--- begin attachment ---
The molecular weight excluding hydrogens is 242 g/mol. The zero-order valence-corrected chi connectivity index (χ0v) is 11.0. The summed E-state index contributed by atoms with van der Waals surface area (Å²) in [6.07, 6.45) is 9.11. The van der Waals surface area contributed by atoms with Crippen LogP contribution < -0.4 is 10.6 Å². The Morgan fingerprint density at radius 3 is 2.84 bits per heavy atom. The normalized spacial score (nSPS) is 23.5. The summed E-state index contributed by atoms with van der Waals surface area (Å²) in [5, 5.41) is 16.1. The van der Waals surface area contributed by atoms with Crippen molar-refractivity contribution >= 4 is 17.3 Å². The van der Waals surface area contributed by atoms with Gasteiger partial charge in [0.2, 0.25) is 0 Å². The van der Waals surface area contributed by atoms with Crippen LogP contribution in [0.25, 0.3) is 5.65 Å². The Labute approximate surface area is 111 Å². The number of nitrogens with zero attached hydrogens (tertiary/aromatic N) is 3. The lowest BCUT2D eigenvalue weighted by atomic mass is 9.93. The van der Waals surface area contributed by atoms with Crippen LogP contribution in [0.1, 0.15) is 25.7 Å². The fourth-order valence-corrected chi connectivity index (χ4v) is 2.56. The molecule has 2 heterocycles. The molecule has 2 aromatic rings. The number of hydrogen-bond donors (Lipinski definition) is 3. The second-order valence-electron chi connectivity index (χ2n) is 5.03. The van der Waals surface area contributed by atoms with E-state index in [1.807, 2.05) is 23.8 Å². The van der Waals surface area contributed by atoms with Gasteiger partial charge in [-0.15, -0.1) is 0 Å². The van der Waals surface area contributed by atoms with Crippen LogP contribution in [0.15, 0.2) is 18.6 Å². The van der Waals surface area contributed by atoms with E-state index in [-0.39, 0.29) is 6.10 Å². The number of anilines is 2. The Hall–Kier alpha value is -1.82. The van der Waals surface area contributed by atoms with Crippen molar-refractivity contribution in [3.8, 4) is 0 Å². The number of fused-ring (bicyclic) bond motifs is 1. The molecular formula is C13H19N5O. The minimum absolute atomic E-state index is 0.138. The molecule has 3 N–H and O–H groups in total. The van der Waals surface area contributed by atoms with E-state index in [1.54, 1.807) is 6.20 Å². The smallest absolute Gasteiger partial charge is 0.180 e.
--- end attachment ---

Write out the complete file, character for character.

The molecular weight excluding hydrogens is 242 g/mol. The zero-order valence-corrected chi connectivity index (χ0v) is 11.0. The summed E-state index contributed by atoms with van der Waals surface area (Å²) in [6.07, 6.45) is 9.11. The van der Waals surface area contributed by atoms with Crippen LogP contribution < -0.4 is 10.6 Å². The Morgan fingerprint density at radius 3 is 2.84 bits per heavy atom. The normalized spacial score (nSPS) is 23.5. The summed E-state index contributed by atoms with van der Waals surface area (Å²) in [5, 5.41) is 16.1. The van der Waals surface area contributed by atoms with Crippen molar-refractivity contribution >= 4 is 17.3 Å². The van der Waals surface area contributed by atoms with Gasteiger partial charge in [0.2, 0.25) is 0 Å². The van der Waals surface area contributed by atoms with Crippen LogP contribution in [0.25, 0.3) is 5.65 Å². The Labute approximate surface area is 111 Å². The number of nitrogens with zero attached hydrogens (tertiary/aromatic N) is 3. The lowest BCUT2D eigenvalue weighted by atomic mass is 9.93. The van der Waals surface area contributed by atoms with Crippen LogP contribution in [0.1, 0.15) is 25.7 Å². The fourth-order valence-corrected chi connectivity index (χ4v) is 2.56. The molecule has 2 heterocycles. The molecule has 2 aromatic rings. The number of hydrogen-bond donors (Lipinski definition) is 3. The second-order valence-electron chi connectivity index (χ2n) is 5.03. The van der Waals surface area contributed by atoms with E-state index in [1.807, 2.05) is 23.8 Å². The van der Waals surface area contributed by atoms with Gasteiger partial charge in [-0.15, -0.1) is 0 Å². The van der Waals surface area contributed by atoms with Crippen LogP contribution in [0.15, 0.2) is 18.6 Å². The van der Waals surface area contributed by atoms with E-state index in [-0.39, 0.29) is 6.10 Å². The number of anilines is 2. The Hall–Kier alpha value is -1.82. The van der Waals surface area contributed by atoms with Crippen molar-refractivity contribution in [3.8, 4) is 0 Å². The number of fused-ring (bicyclic) bond motifs is 1. The molecular formula is C13H19N5O. The minimum absolute atomic E-state index is 0.138. The molecule has 3 N–H and O–H groups in total. The van der Waals surface area contributed by atoms with E-state index in [1.54, 1.807) is 6.20 Å². The smallest absolute Gasteiger partial charge is 0.180 e.